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Plants and Animals in the Meadow


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Basics on the topic Plants and Animals in the Meadow

Plants and Animals in the Meadow

Which animals and plants can you find in a meadow? Lie down in a meadow in the summer and observe which animals live in the meadow (e.g., in the flower layer) and which plants grow there. You will be amazed at the diversity of this habitat.

But what lives in the litter layer of the meadow, for example? What other layers are there, and what are the characteristics of meadow animals? In this video and overview, you will learn more about the animals in the meadow, also called meadow creatures – a popular topic in elementary school.

The meadow consists of different layers that divide the habitat of animals and plants. With the help of these layers, you can assign where different animals in a meadow live.

The Soil Layer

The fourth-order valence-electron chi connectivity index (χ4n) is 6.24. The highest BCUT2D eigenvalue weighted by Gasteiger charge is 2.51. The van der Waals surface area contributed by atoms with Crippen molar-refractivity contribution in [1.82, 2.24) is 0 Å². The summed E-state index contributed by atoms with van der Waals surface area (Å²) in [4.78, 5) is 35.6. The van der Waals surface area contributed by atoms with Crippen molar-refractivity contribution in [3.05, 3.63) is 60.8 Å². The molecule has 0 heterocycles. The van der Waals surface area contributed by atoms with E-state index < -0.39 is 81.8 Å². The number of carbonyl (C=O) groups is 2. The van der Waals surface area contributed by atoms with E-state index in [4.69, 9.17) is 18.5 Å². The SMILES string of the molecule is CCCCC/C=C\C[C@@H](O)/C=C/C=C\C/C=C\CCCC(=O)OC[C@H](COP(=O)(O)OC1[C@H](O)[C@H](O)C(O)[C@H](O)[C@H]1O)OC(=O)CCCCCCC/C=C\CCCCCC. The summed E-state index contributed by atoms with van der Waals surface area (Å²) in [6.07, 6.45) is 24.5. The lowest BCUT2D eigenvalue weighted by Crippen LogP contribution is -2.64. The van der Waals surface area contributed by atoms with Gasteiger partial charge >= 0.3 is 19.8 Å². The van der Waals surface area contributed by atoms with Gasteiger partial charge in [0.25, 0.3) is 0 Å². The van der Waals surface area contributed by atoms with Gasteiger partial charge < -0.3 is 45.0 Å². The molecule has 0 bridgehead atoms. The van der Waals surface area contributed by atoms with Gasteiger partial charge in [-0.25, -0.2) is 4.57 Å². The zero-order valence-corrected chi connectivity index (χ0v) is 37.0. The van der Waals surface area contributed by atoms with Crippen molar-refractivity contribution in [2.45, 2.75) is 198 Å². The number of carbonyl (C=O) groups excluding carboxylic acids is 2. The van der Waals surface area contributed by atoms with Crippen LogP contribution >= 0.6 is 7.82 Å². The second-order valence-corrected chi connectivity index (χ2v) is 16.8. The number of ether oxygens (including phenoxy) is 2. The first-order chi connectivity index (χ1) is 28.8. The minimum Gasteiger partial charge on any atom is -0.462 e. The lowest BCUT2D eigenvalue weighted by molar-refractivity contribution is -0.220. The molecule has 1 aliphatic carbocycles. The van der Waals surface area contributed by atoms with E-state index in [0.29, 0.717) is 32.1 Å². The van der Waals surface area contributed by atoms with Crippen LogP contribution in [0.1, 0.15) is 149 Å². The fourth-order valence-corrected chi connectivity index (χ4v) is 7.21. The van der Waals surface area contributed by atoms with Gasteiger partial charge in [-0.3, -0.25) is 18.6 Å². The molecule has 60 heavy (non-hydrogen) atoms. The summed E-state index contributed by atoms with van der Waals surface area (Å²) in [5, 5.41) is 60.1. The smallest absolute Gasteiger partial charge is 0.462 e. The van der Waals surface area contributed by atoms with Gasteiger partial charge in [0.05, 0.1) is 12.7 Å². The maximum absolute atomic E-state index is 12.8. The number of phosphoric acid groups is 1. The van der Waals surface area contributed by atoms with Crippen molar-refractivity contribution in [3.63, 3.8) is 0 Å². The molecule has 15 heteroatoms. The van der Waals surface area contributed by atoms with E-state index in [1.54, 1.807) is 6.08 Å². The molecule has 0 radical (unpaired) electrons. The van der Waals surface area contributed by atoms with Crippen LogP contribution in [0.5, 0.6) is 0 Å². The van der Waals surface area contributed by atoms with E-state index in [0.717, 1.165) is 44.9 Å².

The soil layer is like the basement of a house, at the bottom. Can you imagine which parts of the plant are located here?

  • The roots of the plants lie here, through which the plants are supplied with water and nutrients. In addition, the roots give plants stability as they anchor them in the ground.
  • In the soil level, you can find animals such as moles, earthworms, ants, and bumblebees.

The Litter Layer

Above the soil level is the litter layer.

  • It mainly consists of dead plant remains, such as leaves and broken bits of plants.
  • Animals such as snails, beetles, and crickets live here. Some birds also spend time here, especially those that build their nests on the ground, such as the Whinchat.

The Leaf Layer

Directly above the litter layer is the leaf layer.

  • As the name suggests, you'll find mainly leaves and stems of flowering plants here.
  • Creatures that live in the leaf and stem layer include spiders, grasshoppers, and ladybugs.

Flower Layer

The top layer of the meadow is like a roof. The four meadow layers are completed here, just like on the top floor of a building.

  • Often the flowers of meadow plants rise above everything else, forming the top of the meadow. Many insects enjoy the nectar of flowers during blooming season.
  • Above all, flying insects are found here, such as bumblebees, bees, or butterflies.


Animals In the Meadow – Example

Do you remember which layer the butterfly is typically found? Butterflies typically fly around at the tops of flowers.